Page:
I eventually moved on to two other jobs in the course of law school — for 18 months as part of a USAID project with the Department of Health that involved a lot of travel around the country, and then a leap of faith that saw me joining a boutique Ad agency just before the bar exams.  There was a lot of value in all those jobs — even voicing a novelty rap song as Louningning — but I would have preferred to have been a full time student.  I envied my classmates who were, and it took a  lot of gall and flexibility to make it through, but I did work through most of law school.

Yes, it IS possible to be a working student in the Ateneo School of Law or any other law school for that matter.  It might just be harder when you’re trying to be a legal blue eagle.

We have many distinguished graduates who went into law school as full time working students, and who were parents and breadwinners.  We had “moms” among us.  There were office workers who had regular 9-5 jobs then went to their classes after.  Again, note that the majority of the evening class were working, so there were enough of us to actually schedule classes around.

Law school, by itself, is a difficult hurdle to pass.  Working while studying law, and studying law at the Ateneo with its dreaded Quality Percentile Index requirement makes that burden double if not triple.  But it can be done.  How?

You have to learn to study in an abbreviated manner without sacrificing the quality of your learning.  That’s a lot of words that seem to be contradictory taken together.  Working means losing precious time to go through all the required reading.  Even as a full time student, you will always be looking for more time to read the cases and memorize the provisions.  Having done that, you usually don’t have enough time to integrate all that you just fed your brain and truly comprehend the bigger picture.  But we all have different methods for imbibing the knowledge that we read and hear — so find that which works for you.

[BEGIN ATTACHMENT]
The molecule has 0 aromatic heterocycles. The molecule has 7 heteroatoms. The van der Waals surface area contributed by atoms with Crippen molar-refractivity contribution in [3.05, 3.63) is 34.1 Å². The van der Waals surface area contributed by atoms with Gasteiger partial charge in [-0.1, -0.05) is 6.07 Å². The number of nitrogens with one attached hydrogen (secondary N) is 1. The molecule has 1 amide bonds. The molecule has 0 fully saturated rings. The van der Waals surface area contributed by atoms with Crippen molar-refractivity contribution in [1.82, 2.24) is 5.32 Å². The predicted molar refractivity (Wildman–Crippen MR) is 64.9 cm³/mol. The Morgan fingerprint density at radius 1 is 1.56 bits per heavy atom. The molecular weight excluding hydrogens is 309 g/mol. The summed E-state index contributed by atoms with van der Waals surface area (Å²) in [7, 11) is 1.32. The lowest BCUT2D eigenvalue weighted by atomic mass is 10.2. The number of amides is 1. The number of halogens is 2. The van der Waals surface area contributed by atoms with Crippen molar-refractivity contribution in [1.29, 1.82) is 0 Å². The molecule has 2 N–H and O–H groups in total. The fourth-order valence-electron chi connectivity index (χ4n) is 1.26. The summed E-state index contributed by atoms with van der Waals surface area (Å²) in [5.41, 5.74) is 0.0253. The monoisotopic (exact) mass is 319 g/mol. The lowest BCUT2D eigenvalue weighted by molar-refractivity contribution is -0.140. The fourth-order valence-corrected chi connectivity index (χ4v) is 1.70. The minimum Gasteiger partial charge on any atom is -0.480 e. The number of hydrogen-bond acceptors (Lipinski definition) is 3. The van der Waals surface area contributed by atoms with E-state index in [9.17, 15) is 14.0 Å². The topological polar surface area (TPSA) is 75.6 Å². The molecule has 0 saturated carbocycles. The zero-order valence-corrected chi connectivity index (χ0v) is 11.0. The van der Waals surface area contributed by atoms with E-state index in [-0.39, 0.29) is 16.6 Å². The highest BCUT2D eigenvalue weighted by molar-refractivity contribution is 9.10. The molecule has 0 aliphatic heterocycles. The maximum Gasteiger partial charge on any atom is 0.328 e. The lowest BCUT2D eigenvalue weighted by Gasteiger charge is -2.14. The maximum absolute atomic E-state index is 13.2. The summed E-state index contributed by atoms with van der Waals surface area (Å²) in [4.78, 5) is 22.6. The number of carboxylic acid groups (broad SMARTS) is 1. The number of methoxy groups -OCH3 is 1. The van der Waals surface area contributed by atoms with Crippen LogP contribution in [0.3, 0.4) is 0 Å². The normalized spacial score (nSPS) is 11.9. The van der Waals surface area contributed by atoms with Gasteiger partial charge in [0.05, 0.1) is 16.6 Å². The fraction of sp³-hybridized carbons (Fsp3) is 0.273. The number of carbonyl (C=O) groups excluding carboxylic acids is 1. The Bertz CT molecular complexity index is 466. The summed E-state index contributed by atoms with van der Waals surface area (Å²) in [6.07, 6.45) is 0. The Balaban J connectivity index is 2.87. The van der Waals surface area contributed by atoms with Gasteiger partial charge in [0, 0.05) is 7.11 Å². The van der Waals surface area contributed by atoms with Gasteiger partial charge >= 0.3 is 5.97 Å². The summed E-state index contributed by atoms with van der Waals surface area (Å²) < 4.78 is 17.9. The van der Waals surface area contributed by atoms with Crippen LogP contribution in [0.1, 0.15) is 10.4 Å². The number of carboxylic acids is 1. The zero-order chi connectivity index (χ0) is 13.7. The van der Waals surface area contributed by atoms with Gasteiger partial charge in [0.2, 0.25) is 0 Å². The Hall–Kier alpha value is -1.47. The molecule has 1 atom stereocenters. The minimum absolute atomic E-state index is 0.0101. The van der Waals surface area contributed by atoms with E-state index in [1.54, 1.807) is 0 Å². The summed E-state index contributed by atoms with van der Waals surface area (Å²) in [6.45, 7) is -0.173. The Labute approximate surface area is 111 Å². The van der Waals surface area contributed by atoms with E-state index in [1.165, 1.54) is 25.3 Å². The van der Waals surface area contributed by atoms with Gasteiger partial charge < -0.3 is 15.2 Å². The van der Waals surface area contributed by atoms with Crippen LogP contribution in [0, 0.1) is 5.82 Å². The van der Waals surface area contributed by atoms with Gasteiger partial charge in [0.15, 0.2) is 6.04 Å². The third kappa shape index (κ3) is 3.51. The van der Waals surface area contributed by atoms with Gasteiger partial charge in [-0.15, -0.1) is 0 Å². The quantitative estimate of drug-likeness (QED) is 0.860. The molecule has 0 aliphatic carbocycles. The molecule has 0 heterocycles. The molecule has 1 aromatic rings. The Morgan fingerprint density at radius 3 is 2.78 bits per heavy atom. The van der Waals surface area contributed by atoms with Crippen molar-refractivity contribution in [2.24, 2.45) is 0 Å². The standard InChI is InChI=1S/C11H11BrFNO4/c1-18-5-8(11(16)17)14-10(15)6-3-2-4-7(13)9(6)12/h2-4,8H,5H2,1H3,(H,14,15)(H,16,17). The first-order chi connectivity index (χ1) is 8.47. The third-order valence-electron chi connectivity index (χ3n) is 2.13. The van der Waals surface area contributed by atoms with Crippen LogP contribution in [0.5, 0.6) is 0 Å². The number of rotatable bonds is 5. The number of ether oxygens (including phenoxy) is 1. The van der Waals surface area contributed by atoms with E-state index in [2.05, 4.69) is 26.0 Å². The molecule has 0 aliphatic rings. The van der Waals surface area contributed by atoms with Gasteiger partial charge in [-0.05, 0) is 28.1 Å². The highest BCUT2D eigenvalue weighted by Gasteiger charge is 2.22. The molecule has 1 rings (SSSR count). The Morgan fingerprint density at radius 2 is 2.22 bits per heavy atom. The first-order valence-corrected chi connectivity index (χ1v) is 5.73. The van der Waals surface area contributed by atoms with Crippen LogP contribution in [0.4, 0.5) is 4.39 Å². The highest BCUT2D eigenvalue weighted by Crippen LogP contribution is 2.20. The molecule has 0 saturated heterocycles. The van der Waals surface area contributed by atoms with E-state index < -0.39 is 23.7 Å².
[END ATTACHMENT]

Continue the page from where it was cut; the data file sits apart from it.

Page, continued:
Do not rely on others notes or digests and lose out on the details.  If you only study with digests, you are relying on how another student actually sifted through the facts and picked which ones they thought would help you survive a round of recitation on the case.  You miss out on the actual lesson which is explained in depth in the ponencia.  And there will always be cases that you will have to read in the original.  As a working student, you will not have that luxury anymore.  You will have to learn to read on the bus or in the jeepney, or during lunch breaks at work (which might not even be an option), and then cram through during the breaks between the ringing of the bells.

I remember being chided by students from the Business school for the law students eating lunch or dinner with their bookholders in front of them as we multitasked in the  cafeteria.

Weekends are for study catch up.  With weekday studies curtailed by work, I used to think twice about going out to watch a movie or hanging out at parties during the weekends.  Not that I stopped doing it altogether, but I was often too tired anyway, so I became very selective.  I hung out with my classmates more, but working shaped my weekends as catch up time.  You have to find the discipline to focus on how you apportion your free time when you find some — and weekends were usually the only time that afforded you that.